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NIOSH Science Blog Posts

Noise Exposure Among Federal Wildland Fire Fighters

Hearing loss is one of the most common work-related illnesses in the United States. NIOSH estimates that 22 million U.S. workers encounter noise exposures loud enough to be hazardous.  Wildland fire fighting (vs. urban/ structural fire fighting), aims to suppress grass, brush, or forest fires (see Figure 1).  Wildland fire fighting is considered a high-risk Read More >

Posted on by George Broyles , LCDR Corey Butler, CAPT Chuck Kardous Leave a comment

Worker Recovery and Return to Work

Work-related disability is associated with many negative health and social outcomes including reduced quality of life, job loss, reduced lifetime income, injuries among family caregivers, and premature death. For example, a recent NIOSH-funded study found that workers who suffer serious injuries requiring days away from work are more likely to die sooner than workers with Read More >

Posted on by Steve Wurzelbacher, PhD Leave a comment

The Occupational Health Safety Network: Empowering and Optimizing Prevention Decision-Making

What if hospitals were able to further benefit from the data they collect to meet OSHA regulatory and Joint Commission accreditation requirements? What if your data could be used to hone in on trends and patterns in your hospital, highlight the specific area of risk, and provide the opportunity to implement tailored prevention strategies and Read More >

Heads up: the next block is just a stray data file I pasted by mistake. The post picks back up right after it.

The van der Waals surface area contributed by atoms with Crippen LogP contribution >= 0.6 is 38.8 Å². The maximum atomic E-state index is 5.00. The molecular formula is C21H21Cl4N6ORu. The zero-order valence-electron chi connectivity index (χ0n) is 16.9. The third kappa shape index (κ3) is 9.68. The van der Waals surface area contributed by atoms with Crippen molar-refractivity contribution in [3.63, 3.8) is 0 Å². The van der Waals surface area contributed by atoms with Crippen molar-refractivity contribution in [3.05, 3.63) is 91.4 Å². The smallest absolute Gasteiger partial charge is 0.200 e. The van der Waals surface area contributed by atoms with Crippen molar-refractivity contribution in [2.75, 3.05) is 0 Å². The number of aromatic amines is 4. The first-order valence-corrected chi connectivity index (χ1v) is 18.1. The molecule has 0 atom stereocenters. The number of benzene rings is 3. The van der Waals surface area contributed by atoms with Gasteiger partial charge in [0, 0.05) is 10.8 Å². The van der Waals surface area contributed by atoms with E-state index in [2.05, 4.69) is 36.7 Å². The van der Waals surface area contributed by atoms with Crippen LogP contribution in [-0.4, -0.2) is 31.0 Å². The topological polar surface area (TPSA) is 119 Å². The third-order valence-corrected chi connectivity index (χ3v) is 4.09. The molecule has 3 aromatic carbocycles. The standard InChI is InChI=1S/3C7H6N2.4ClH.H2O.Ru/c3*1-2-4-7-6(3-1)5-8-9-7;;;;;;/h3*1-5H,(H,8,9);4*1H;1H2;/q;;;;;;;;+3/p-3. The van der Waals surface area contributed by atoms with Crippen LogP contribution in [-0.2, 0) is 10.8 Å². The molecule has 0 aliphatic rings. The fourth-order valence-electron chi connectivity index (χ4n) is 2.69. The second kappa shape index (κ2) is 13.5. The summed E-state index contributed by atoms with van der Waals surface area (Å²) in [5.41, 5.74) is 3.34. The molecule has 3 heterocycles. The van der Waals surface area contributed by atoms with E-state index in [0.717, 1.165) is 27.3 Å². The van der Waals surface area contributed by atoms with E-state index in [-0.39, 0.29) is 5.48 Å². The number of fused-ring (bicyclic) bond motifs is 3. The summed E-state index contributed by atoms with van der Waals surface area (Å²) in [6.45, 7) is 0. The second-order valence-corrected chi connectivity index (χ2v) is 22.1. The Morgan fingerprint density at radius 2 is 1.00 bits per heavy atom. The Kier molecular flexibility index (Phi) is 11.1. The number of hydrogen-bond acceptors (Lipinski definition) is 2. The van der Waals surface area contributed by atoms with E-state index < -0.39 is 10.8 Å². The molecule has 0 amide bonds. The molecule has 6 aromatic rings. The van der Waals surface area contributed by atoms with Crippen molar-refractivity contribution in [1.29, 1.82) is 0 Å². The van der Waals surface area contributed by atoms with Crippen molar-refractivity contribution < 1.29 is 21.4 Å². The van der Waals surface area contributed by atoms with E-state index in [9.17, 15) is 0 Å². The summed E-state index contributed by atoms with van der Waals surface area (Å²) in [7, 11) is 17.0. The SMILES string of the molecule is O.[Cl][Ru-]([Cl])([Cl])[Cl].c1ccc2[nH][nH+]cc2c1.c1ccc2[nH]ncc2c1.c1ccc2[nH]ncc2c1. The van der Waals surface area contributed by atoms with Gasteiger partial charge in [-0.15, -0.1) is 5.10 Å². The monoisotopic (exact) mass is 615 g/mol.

Posted on by Ahmed Gomaa, MD, ScD, MSPH1 Comment

Introducing the Hearing Loss Prevention Program evaluation checklist

Noise-induced hearing loss continues to be one of the most common occupational disorders, even in workplaces where workers are protected by hearing loss prevention programs (HLPPs). Although standards and regulations vary by country, virtually all hearing loss prevention programs require several elements: the measurement of noise exposures; the implementation of noise controls to reduce noise Read More >

Posted on by Rick Neitzel, PhD, CIH, FAIHA; Peter Rabinowitz, MD, MPH; Linda Cantley, MS; and Chuck Kardous, MS, PE Leave a comment
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